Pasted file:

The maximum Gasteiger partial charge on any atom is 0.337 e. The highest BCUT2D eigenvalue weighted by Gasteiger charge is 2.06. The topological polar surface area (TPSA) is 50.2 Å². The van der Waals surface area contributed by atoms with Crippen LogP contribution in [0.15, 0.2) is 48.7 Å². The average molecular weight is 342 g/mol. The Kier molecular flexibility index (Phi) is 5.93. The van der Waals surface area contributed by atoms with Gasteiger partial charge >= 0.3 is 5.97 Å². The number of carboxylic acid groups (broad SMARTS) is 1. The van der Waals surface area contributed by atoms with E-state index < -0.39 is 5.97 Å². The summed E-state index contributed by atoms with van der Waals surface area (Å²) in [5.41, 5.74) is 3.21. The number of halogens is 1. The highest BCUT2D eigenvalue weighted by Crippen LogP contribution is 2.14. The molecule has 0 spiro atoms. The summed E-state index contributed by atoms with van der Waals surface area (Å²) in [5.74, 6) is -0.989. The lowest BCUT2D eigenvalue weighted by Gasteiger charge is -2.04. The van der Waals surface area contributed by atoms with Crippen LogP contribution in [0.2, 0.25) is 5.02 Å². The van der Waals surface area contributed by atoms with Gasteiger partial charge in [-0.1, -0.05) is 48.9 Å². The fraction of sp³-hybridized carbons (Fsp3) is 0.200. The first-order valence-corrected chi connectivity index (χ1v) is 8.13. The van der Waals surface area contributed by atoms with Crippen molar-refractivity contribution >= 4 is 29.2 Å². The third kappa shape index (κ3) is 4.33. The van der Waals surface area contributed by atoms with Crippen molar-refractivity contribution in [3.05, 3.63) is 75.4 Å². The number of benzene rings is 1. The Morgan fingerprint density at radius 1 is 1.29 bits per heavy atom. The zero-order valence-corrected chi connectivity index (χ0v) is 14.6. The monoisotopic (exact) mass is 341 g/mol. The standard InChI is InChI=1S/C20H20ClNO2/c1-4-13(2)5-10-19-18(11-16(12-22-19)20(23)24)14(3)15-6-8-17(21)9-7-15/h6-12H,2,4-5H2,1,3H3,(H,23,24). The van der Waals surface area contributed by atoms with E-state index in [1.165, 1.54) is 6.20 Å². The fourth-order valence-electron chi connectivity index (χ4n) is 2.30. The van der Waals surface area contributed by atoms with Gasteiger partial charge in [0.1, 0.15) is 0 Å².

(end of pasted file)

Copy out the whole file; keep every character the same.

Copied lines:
The maximum Gasteiger partial charge on any atom is 0.337 e. The highest BCUT2D eigenvalue weighted by Gasteiger charge is 2.06. The topological polar surface area (TPSA) is 50.2 Å². The van der Waals surface area contributed by atoms with Crippen LogP contribution in [0.15, 0.2) is 48.7 Å². The average molecular weight is 342 g/mol. The Kier molecular flexibility index (Phi) is 5.93. The van der Waals surface area contributed by atoms with Gasteiger partial charge >= 0.3 is 5.97 Å². The number of carboxylic acid groups (broad SMARTS) is 1. The van der Waals surface area contributed by atoms with E-state index < -0.39 is 5.97 Å². The summed E-state index contributed by atoms with van der Waals surface area (Å²) in [5.41, 5.74) is 3.21. The number of halogens is 1. The highest BCUT2D eigenvalue weighted by Crippen LogP contribution is 2.14. The molecule has 0 spiro atoms. The summed E-state index contributed by atoms with van der Waals surface area (Å²) in [5.74, 6) is -0.989. The lowest BCUT2D eigenvalue weighted by Gasteiger charge is -2.04. The van der Waals surface area contributed by atoms with Crippen LogP contribution in [0.2, 0.25) is 5.02 Å². The van der Waals surface area contributed by atoms with Gasteiger partial charge in [-0.1, -0.05) is 48.9 Å². The fraction of sp³-hybridized carbons (Fsp3) is 0.200. The first-order valence-corrected chi connectivity index (χ1v) is 8.13. The van der Waals surface area contributed by atoms with Crippen molar-refractivity contribution >= 4 is 29.2 Å². The third kappa shape index (κ3) is 4.33. The van der Waals surface area contributed by atoms with Crippen molar-refractivity contribution in [3.05, 3.63) is 75.4 Å². The number of benzene rings is 1. The Morgan fingerprint density at radius 1 is 1.29 bits per heavy atom. The zero-order valence-corrected chi connectivity index (χ0v) is 14.6. The monoisotopic (exact) mass is 341 g/mol. The standard InChI is InChI=1S/C20H20ClNO2/c1-4-13(2)5-10-19-18(11-16(12-22-19)20(23)24)14(3)15-6-8-17(21)9-7-15/h6-12H,2,4-5H2,1,3H3,(H,23,24). The van der Waals surface area contributed by atoms with E-state index in [1.165, 1.54) is 6.20 Å². The fourth-order valence-electron chi connectivity index (χ4n) is 2.30. The van der Waals surface area contributed by atoms with Gasteiger partial charge in [0.1, 0.15) is 0 Å².